The lack of engagement with this less visible sector of African research is problematic for COVID-19 responses for a number of reasons. Not only does it complicate discussions on feasible diagnostic and research responses, but it also stops the sharing of African expertise that could potentially be the most impactful. Namely, the ways in which African researchers creatively confront the constraints of low-resourced research settings, and the creative work-arounds that they have developed to deal with these challenges.

Calibration and testing challenges

In addition to the challenges of redirecting scarce laboratory resources to COVID-19 responses described above, there are a range of other challenges associated with repurposing research spaces for diagnostic activities. In HICs, the challenges of ensuring reproducibility, avoiding false positives/negatives, and ethical issues such as data protection, privacy, and anonymity have meant that few research laboratories are currently integrated into diagnostic COVID-19 response activities.

Similar issues would undoubtedly be present if such a model is attempted in Africa. Moreover, these challenges would be compounded by the known difficulties of transporting samples (Kassambara et al. 2020), unreliable infrastructures complicating storage and disposal of samples, and varying provision of information and communication technologies (ICTs) complicating communication between research institutions, clinics and hospitals. 

Moreover, many research laboratories in Africa rely predominantly on the labour of masters and PhD level postgraduate students for data production. There is a comparatively low number of postdoctoral or early career researchers, technicians, and technical staff. This would mean that COVID-19 analysis would likely be done by students who, while competent, should not be predominantly relied upon to provide such services.

Conflicting narratives and motivations

The urgency of mobilizing COVID-19 responses requires the sharing of resources and expertise. Many organizations already working to improve STEM (science, technology, engineering and mathematics) literacy, research, innovation, and education in Africa are starting to collaborate on response-related activities. While the pooling of expertise, networks, and resources is sensible, such actions are not without their challenges. 

The higher education/research landscape in Africa is complicated, as current discussions on decolonizing curricula, research and institutions attest to (Roy 2018; Okune 2019; Nordling 2018a). The organizations working within this landscape engage with this complicated past and present in different ways, and their activities reflect not only their values but also their interpretation of the landscape and its problems. As a result, many of the organizations coming together to collaborate on COVID-19 responses represent highly disparate (and potentially conflicting) responses to the same challenge: building STEM capacity in Africa. Unpacking these conflicting narratives of capacity-building, post-colonial independence, ownership, and autonomy is not only difficult, but vital.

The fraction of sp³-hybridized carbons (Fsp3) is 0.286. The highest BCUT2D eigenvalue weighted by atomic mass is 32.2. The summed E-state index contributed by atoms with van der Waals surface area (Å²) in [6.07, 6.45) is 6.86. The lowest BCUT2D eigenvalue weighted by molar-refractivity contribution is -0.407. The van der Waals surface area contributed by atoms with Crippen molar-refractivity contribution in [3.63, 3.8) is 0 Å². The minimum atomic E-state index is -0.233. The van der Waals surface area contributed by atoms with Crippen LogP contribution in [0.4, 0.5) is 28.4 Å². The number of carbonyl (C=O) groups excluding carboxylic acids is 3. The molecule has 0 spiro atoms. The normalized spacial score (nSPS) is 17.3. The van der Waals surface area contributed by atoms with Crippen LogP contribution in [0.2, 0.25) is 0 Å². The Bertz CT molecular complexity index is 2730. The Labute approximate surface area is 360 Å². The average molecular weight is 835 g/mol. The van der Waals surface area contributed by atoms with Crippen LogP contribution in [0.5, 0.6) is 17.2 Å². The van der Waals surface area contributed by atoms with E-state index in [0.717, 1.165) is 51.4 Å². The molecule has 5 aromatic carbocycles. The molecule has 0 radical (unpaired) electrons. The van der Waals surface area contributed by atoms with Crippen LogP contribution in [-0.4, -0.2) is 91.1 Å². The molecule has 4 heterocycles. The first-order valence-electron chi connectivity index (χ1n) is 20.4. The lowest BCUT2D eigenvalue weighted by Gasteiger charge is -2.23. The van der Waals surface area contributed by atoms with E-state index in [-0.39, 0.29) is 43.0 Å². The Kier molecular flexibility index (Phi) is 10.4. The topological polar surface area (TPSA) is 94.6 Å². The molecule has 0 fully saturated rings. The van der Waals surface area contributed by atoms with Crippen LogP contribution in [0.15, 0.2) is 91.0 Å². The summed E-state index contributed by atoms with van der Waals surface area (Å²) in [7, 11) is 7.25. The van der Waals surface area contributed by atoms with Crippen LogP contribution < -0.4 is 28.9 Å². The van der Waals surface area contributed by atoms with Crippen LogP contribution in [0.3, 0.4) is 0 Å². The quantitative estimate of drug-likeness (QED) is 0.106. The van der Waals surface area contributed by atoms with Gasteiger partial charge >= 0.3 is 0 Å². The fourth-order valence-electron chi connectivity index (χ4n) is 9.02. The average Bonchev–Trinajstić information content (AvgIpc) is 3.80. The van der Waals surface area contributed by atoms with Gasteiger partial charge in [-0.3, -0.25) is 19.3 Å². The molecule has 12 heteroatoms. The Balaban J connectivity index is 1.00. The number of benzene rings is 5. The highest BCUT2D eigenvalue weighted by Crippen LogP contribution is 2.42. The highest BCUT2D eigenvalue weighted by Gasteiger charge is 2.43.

Concluding comments

This commentary is not intended to scorn well-intentioned activities that aim to support the COVID-19 response in Africa. Instead, it aims to draw attention to the wealth of literature that has outlined the significant challenges of equipping, maintaining, and running laboratories in low-resourced settings. It is by recognizing these challenges that COVID-19 activities can sidestep the dangers of imposing perceptions and actions onto already burdened African researchers. Instead, it is vital that African researchers lead discussions on how to address the problems of laboratory equipment. It is true that Africa needs more laboratory equipment, but it needs it in ways that are neither idealistic nor unrealistic.

References

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———. 2014. “Science, Technology and Innovation Strategy for Africa 2024.” Addis Ababa. http://austrc.org/docs/stisa/Science, Technology and Innovation Strategy for Africa- 2024 (STISA-2024)-E.pdf.

Bell, Beth P., Inger K. Damon, Daniel B. Jernigan, Thomas A. Kenyon, Stuart T. Nichol, John P. O’Connor, and Jordan W. Tappero. 2016. “Overview, Control Strategies, and Lessons Learned in the CDC Response to the 2014–2016 Ebola Epidemic.” MMWR Supplements65 (3): 4–11. https://doi.org/10.15585/mmwr.su6503a2.

Bezuidenhout, Louise. 2017. “Technology Transfer and True Transformation: Implications for Open Data.” Data Science Journal16 (May): 1–26. https://doi.org/10.5334/dsj-2017-026.

———. 2018. “To Share or Not to Share…incentivizing Data Sharing in Life Science Communities.” Developing World Bioethics, January. https://doi.org/10.1111/dewb.12183.

Bezuidenhout, Louise, Ann H. Kelly, Sabina Leonelli, and Brian Rappert. 2017. “‘$100 Is Not Much To You’: Open Science and Neglected Accessibilities for Scientific Research in Africa.” Critical Public Health 27 (1): 39–49. https://doi.org/10.1080/09581596.2016.1252832.

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Louise Bezuidenhout is a research fellow at the Institute for Science, Innovation and Society at the University of Oxford, UK. Her research focuses on strengths and challenges experienced by researchers based in low-resourced research settings. Much of this work focuses on the challenges surrounding the production, dissemination and re-use of research data. She has informed her research by embedded fieldwork in research institutions across Africa, Europe and North America.